If you look in your favorite media outlet this morning, you are unlikely to see this Bloomberg story that Corporate Credit is deteriorating rapidly and yields relative to benchmark rates on U.S. corporate bonds jumped the most since March, while credit-default swaps tied to investment-grade debt rose to an almost-four-week peak. Investors are concerned the recovery in Japan’s economy, which emerged from its deepest postwar recession in the second quarter, will falter once governments worldwide complete $2 trillion in stimulus spending. Speculation the U.S. consumer will help revive global growth was dented last week when a confidence index fell to the lowest since March.  “While there is a rebound in economic activity, consumption is still impacted,” Philip Gisdakis, a Munich-based strategist at UniCredit SpA, wrote in a note to investors today. “This problem will not disappear in the short term and indicates that the current recovery might not be sustainable.”

You'll have to excuse, Gisdakis as UniCredit is not one of the 12.  Of course it is coincidence, not self interest that contracts on JPMorgan, the biggest U.S. credit-card lender, rose about 5 basis points to 81.6 basis points, the highest level since July 16, according to CMA. Credit derivatives tied to debt of Goldman Sachs gained 10 basis points to 150 basis points, the highest since July 13, CMA prices show.  Credit swaps on Citigroup Inc. jumped 21 basis points to 298 basis points, the highest since July 29, according to CMA. All three banks are based in New York and all 3 banks have analysts talking up the economy, which will lower their borrowing costs by Billions if effective.  Motive, means and opportunity – case closed! 

In the Fed's Quarterly Survey of Banks it was found that: "With delinquency rates rising to a record high, banks were still clamping down on lending to businesses and consumers over the past three months, and they said they planned to keep their credit standards tight for at least a year."  In its quarterly survey of banks' senior loan officers, the Fed said lending standards got even tighter for almost every type of loan, from prime residential mortgages to commercial and industrial loans. The survey covered May, June and July.  "The degree of caution exhibited in the survey of senior loan officers over coming quarters will act as a drag on the coming recovery," wrote Richard Moody, chief economist for Forward Capital. "This is one factor that has been, and remains, behind our forecast of a tepid recovery from the Great Recession."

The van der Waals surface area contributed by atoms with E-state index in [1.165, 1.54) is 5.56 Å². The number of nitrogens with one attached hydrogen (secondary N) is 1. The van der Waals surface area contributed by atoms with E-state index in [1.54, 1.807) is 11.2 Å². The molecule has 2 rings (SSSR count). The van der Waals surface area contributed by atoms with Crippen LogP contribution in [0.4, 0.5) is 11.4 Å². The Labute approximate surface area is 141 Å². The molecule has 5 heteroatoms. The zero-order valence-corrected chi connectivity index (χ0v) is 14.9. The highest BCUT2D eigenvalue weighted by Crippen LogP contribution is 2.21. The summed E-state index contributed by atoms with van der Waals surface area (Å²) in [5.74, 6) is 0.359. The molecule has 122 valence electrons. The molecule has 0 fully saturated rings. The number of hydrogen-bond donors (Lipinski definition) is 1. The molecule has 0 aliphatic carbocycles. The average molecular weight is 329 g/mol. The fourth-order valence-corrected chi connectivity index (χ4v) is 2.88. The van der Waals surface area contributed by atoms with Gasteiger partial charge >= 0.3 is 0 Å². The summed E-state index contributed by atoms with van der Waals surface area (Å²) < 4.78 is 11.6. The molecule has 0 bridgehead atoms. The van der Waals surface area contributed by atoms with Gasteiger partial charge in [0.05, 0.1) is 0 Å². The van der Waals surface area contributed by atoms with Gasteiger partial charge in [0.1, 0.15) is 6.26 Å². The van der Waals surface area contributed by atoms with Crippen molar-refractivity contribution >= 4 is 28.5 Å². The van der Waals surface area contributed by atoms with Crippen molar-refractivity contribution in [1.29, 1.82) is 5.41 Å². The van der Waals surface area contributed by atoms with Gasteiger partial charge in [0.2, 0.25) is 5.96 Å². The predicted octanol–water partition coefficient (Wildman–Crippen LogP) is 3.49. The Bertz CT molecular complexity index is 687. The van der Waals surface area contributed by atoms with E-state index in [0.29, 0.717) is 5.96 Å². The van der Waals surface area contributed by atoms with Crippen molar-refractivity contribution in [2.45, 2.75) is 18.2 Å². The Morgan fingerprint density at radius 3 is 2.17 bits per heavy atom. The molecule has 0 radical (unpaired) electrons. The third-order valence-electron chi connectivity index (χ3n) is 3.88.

Doesn't this sound like something the MSM SHOULD be talking about?  Isn't a credit crunch what crashed the markets last Fall?  Isn't it almost Fall?  Didn't we give these banks TRILLIONS of dollars so they COULD lend money to keep businesses going and isn't this the OPPOSITE of what was supposed to happen?  SHOULDN'T we be concerned???  Outstanding loan balances FELL by 2% at 22 banks receiving federal assistance from the Troubled Asset Relief Program.  WHERE IS THE OUTRAGE?

In a separate report released Monday, the Fed said the delinquency rate for all loans and leases rose to 6.49% in the second quarter from 5.58% in the first quarter. That's the highest delinquency rate since 1985, when the Fed began collecting the data.  The charge-off rate rose from a record 2.03% to a record 2.65%. Before this recession, the highest charge-off rate had been 1.70%.  Delinquency rates for real estate loans rose from 7.10% to 8.27%, the highest since the data begin in 1987. Delinquency rates for commercial and industrial loans rose from 3.12% to 3.73%, while delinquencies for consumer loans rose to from 4.69% to 4.92%, also a 22-year high.

Not surprisingly to members of PSW but apparently a shock to "expert" analysts is today's PPI report, which came in -0.9%, 350% worse than the -0.2% expected by the usual idiots they ask, even though we JUST got a CPI report that flat out told us we were going to be down more than 0.2% unless Corporations bought a lot of apparel and visited the doctor, which were the only two parts of the CPI that had increases.  I mean REALLY, are economists actually so dumb that they can't pick up a CPI report on Friday and adjust their outlook for the PPI report the next week?  Well, it seems they can't so the MSM is "taken by surprise" this morning as the PPI disappoints (and that JPM analyst in China must feel very silly). 

Also from the land of Duh, Housing Construction and Building Permits fell 1% in July.  Could it possibly be due to the almost total lack of lending?  As I pointed out last month when the markets rallied on a 1.7% gain in starts, we're talking about 581,000 homes a year – it's still down 75% from the highs so who really cares if the number is 581,000 or 586,810 (+1%) or 575,190 (-1%)?  The margin of error is 4% as this is a survey, not a full count.  Housing starts for July are off 37.7% from last July, when they were down 50% from the previous July – now THOSE are numbers that dwarf the margin of error!